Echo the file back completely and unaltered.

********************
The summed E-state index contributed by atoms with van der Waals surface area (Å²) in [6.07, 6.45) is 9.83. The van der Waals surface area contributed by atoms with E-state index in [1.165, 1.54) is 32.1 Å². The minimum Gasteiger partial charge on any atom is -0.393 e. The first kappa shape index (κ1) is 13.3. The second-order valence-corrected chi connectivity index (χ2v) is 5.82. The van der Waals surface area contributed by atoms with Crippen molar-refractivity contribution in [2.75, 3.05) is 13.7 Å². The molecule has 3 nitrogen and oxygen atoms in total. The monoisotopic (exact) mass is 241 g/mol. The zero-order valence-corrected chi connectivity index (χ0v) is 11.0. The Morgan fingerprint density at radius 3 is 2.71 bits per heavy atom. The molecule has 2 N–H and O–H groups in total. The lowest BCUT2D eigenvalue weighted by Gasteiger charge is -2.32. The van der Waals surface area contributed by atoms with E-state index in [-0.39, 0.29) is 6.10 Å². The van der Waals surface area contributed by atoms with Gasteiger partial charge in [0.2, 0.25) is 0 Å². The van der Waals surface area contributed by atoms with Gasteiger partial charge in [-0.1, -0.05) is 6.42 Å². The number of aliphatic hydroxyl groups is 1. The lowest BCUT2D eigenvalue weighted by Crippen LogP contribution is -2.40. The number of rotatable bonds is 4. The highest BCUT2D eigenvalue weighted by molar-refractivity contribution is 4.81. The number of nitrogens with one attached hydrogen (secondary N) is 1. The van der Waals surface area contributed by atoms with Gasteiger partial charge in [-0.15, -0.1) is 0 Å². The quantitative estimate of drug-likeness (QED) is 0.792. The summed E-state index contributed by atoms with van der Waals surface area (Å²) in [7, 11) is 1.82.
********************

The summed E-state index contributed by atoms with van der Waals surface area (Å²) in [6.07, 6.45) is 9.83. The van der Waals surface area contributed by atoms with E-state index in [1.165, 1.54) is 32.1 Å². The minimum Gasteiger partial charge on any atom is -0.393 e. The first kappa shape index (κ1) is 13.3. The second-order valence-corrected chi connectivity index (χ2v) is 5.82. The van der Waals surface area contributed by atoms with Crippen molar-refractivity contribution in [2.75, 3.05) is 13.7 Å². The molecule has 3 nitrogen and oxygen atoms in total. The monoisotopic (exact) mass is 241 g/mol. The zero-order valence-corrected chi connectivity index (χ0v) is 11.0. The Morgan fingerprint density at radius 3 is 2.71 bits per heavy atom. The molecule has 2 N–H and O–H groups in total. The lowest BCUT2D eigenvalue weighted by Gasteiger charge is -2.32. The van der Waals surface area contributed by atoms with E-state index in [-0.39, 0.29) is 6.10 Å². The van der Waals surface area contributed by atoms with Gasteiger partial charge in [0.2, 0.25) is 0 Å². The van der Waals surface area contributed by atoms with Gasteiger partial charge in [-0.1, -0.05) is 6.42 Å². The number of aliphatic hydroxyl groups is 1. The lowest BCUT2D eigenvalue weighted by Crippen LogP contribution is -2.40. The number of rotatable bonds is 4. The highest BCUT2D eigenvalue weighted by molar-refractivity contribution is 4.81. The number of nitrogens with one attached hydrogen (secondary N) is 1. The van der Waals surface area contributed by atoms with Gasteiger partial charge in [-0.15, -0.1) is 0 Å². The quantitative estimate of drug-likeness (QED) is 0.792. The summed E-state index contributed by atoms with van der Waals surface area (Å²) in [7, 11) is 1.82.